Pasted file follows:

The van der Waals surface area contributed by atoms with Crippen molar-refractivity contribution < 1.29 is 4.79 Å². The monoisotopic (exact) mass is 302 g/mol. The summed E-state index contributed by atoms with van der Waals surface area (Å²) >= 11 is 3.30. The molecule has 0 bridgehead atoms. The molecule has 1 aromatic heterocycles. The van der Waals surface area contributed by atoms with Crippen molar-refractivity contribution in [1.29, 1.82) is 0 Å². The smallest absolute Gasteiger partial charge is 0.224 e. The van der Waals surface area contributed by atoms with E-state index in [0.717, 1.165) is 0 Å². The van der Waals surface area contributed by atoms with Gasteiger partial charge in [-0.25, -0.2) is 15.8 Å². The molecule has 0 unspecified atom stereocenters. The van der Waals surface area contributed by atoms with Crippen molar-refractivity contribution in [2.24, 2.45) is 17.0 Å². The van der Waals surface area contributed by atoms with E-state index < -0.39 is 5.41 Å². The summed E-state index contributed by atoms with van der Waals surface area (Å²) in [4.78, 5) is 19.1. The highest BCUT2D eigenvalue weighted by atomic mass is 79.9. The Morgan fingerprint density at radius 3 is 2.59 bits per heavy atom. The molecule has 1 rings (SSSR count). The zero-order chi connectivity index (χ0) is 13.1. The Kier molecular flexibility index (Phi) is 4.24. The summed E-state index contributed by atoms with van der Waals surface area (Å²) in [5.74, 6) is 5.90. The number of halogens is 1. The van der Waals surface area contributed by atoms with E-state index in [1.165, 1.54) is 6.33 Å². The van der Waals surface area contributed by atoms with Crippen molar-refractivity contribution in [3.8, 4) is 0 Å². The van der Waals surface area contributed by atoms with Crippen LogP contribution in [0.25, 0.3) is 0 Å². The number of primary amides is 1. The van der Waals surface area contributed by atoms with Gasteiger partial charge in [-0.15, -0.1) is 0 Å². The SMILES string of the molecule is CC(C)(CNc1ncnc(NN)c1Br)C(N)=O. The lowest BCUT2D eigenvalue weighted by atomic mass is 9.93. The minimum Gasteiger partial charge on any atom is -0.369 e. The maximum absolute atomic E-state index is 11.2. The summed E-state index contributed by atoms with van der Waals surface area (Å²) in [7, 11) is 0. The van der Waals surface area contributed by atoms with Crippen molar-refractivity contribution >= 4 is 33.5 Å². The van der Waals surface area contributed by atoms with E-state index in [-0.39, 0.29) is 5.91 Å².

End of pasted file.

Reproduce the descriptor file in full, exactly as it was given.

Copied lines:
The van der Waals surface area contributed by atoms with Crippen molar-refractivity contribution < 1.29 is 4.79 Å². The monoisotopic (exact) mass is 302 g/mol. The summed E-state index contributed by atoms with van der Waals surface area (Å²) >= 11 is 3.30. The molecule has 0 bridgehead atoms. The molecule has 1 aromatic heterocycles. The van der Waals surface area contributed by atoms with Crippen molar-refractivity contribution in [1.29, 1.82) is 0 Å². The smallest absolute Gasteiger partial charge is 0.224 e. The van der Waals surface area contributed by atoms with E-state index in [0.717, 1.165) is 0 Å². The van der Waals surface area contributed by atoms with Gasteiger partial charge in [-0.25, -0.2) is 15.8 Å². The molecule has 0 unspecified atom stereocenters. The van der Waals surface area contributed by atoms with Crippen molar-refractivity contribution in [2.24, 2.45) is 17.0 Å². The van der Waals surface area contributed by atoms with E-state index < -0.39 is 5.41 Å². The summed E-state index contributed by atoms with van der Waals surface area (Å²) in [4.78, 5) is 19.1. The highest BCUT2D eigenvalue weighted by atomic mass is 79.9. The Morgan fingerprint density at radius 3 is 2.59 bits per heavy atom. The molecule has 1 rings (SSSR count). The zero-order chi connectivity index (χ0) is 13.1. The Kier molecular flexibility index (Phi) is 4.24. The summed E-state index contributed by atoms with van der Waals surface area (Å²) in [5.74, 6) is 5.90. The number of halogens is 1. The van der Waals surface area contributed by atoms with E-state index in [1.165, 1.54) is 6.33 Å². The van der Waals surface area contributed by atoms with Crippen molar-refractivity contribution in [3.8, 4) is 0 Å². The van der Waals surface area contributed by atoms with Crippen LogP contribution in [0.25, 0.3) is 0 Å². The number of primary amides is 1. The van der Waals surface area contributed by atoms with Gasteiger partial charge in [-0.15, -0.1) is 0 Å². The SMILES string of the molecule is CC(C)(CNc1ncnc(NN)c1Br)C(N)=O. The lowest BCUT2D eigenvalue weighted by atomic mass is 9.93. The minimum Gasteiger partial charge on any atom is -0.369 e. The maximum absolute atomic E-state index is 11.2. The summed E-state index contributed by atoms with van der Waals surface area (Å²) in [7, 11) is 0. The van der Waals surface area contributed by atoms with Crippen molar-refractivity contribution >= 4 is 33.5 Å². The van der Waals surface area contributed by atoms with E-state index in [-0.39, 0.29) is 5.91 Å².